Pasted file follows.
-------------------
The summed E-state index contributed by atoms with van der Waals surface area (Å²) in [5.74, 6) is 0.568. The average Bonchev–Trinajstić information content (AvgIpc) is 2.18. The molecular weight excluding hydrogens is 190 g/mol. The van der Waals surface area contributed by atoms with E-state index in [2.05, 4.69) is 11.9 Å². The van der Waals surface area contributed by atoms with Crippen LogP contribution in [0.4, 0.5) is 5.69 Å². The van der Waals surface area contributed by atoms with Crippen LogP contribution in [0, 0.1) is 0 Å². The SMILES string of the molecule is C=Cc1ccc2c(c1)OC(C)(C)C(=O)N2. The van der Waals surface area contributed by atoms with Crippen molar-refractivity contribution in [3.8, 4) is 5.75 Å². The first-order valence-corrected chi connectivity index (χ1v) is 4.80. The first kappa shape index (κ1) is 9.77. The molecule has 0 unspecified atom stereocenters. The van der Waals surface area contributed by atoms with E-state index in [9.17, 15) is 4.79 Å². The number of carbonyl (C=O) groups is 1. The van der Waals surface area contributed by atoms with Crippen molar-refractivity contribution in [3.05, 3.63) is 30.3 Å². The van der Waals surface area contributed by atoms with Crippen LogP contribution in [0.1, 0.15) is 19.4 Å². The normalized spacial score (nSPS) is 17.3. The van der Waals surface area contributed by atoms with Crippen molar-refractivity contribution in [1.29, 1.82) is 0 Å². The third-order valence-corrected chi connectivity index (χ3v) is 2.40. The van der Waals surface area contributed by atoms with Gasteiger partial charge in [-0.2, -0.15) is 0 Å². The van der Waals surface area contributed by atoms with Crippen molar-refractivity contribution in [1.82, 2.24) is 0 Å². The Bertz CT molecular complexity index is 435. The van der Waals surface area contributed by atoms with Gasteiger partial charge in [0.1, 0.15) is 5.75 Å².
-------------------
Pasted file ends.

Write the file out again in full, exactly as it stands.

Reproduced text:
The summed E-state index contributed by atoms with van der Waals surface area (Å²) in [5.74, 6) is 0.568. The average Bonchev–Trinajstić information content (AvgIpc) is 2.18. The molecular weight excluding hydrogens is 190 g/mol. The van der Waals surface area contributed by atoms with E-state index in [2.05, 4.69) is 11.9 Å². The van der Waals surface area contributed by atoms with Crippen LogP contribution in [0.4, 0.5) is 5.69 Å². The van der Waals surface area contributed by atoms with Crippen LogP contribution in [0, 0.1) is 0 Å². The SMILES string of the molecule is C=Cc1ccc2c(c1)OC(C)(C)C(=O)N2. The van der Waals surface area contributed by atoms with Crippen molar-refractivity contribution in [3.8, 4) is 5.75 Å². The first-order valence-corrected chi connectivity index (χ1v) is 4.80. The first kappa shape index (κ1) is 9.77. The molecule has 0 unspecified atom stereocenters. The van der Waals surface area contributed by atoms with E-state index in [9.17, 15) is 4.79 Å². The number of carbonyl (C=O) groups is 1. The van der Waals surface area contributed by atoms with Crippen molar-refractivity contribution in [3.05, 3.63) is 30.3 Å². The van der Waals surface area contributed by atoms with Crippen LogP contribution in [0.1, 0.15) is 19.4 Å². The normalized spacial score (nSPS) is 17.3. The van der Waals surface area contributed by atoms with Crippen molar-refractivity contribution in [1.29, 1.82) is 0 Å². The third-order valence-corrected chi connectivity index (χ3v) is 2.40. The van der Waals surface area contributed by atoms with Gasteiger partial charge in [-0.2, -0.15) is 0 Å². The van der Waals surface area contributed by atoms with Crippen molar-refractivity contribution in [1.82, 2.24) is 0 Å². The Bertz CT molecular complexity index is 435. The van der Waals surface area contributed by atoms with Gasteiger partial charge in [0.1, 0.15) is 5.75 Å².